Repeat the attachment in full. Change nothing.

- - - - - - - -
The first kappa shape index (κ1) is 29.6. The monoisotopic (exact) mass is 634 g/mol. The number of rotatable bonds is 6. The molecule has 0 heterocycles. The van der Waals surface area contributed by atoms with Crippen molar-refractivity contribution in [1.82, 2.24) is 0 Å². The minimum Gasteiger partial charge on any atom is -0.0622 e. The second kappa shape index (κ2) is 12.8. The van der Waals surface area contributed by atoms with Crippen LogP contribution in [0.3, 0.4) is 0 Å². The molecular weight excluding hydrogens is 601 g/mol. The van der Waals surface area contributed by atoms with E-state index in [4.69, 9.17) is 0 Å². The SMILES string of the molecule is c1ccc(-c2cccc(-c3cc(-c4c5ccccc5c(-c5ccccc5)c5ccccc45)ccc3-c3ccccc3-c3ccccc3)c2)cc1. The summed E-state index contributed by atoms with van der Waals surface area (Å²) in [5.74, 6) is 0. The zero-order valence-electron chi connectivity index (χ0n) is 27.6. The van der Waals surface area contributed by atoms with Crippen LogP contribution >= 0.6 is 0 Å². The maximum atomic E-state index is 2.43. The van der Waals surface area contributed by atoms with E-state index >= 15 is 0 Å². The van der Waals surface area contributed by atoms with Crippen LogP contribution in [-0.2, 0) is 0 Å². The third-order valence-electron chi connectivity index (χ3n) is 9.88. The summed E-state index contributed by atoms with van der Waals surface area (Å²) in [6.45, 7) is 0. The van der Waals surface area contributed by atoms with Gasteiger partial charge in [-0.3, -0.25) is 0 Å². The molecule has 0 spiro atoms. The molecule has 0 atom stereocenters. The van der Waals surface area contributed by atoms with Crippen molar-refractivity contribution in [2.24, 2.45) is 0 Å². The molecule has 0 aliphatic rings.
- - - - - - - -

The first kappa shape index (κ1) is 29.6. The monoisotopic (exact) mass is 634 g/mol. The number of rotatable bonds is 6. The molecule has 0 heterocycles. The van der Waals surface area contributed by atoms with Crippen molar-refractivity contribution in [1.82, 2.24) is 0 Å². The minimum Gasteiger partial charge on any atom is -0.0622 e. The second kappa shape index (κ2) is 12.8. The van der Waals surface area contributed by atoms with Crippen LogP contribution in [0.3, 0.4) is 0 Å². The molecular weight excluding hydrogens is 601 g/mol. The van der Waals surface area contributed by atoms with E-state index in [4.69, 9.17) is 0 Å². The SMILES string of the molecule is c1ccc(-c2cccc(-c3cc(-c4c5ccccc5c(-c5ccccc5)c5ccccc45)ccc3-c3ccccc3-c3ccccc3)c2)cc1. The summed E-state index contributed by atoms with van der Waals surface area (Å²) in [5.74, 6) is 0. The zero-order valence-electron chi connectivity index (χ0n) is 27.6. The van der Waals surface area contributed by atoms with Crippen LogP contribution >= 0.6 is 0 Å². The maximum atomic E-state index is 2.43. The van der Waals surface area contributed by atoms with E-state index >= 15 is 0 Å². The van der Waals surface area contributed by atoms with Crippen LogP contribution in [-0.2, 0) is 0 Å². The third-order valence-electron chi connectivity index (χ3n) is 9.88. The summed E-state index contributed by atoms with van der Waals surface area (Å²) in [6.45, 7) is 0. The van der Waals surface area contributed by atoms with Gasteiger partial charge in [-0.3, -0.25) is 0 Å². The molecule has 0 spiro atoms. The molecule has 0 atom stereocenters. The van der Waals surface area contributed by atoms with Crippen molar-refractivity contribution in [2.24, 2.45) is 0 Å². The molecule has 0 aliphatic rings.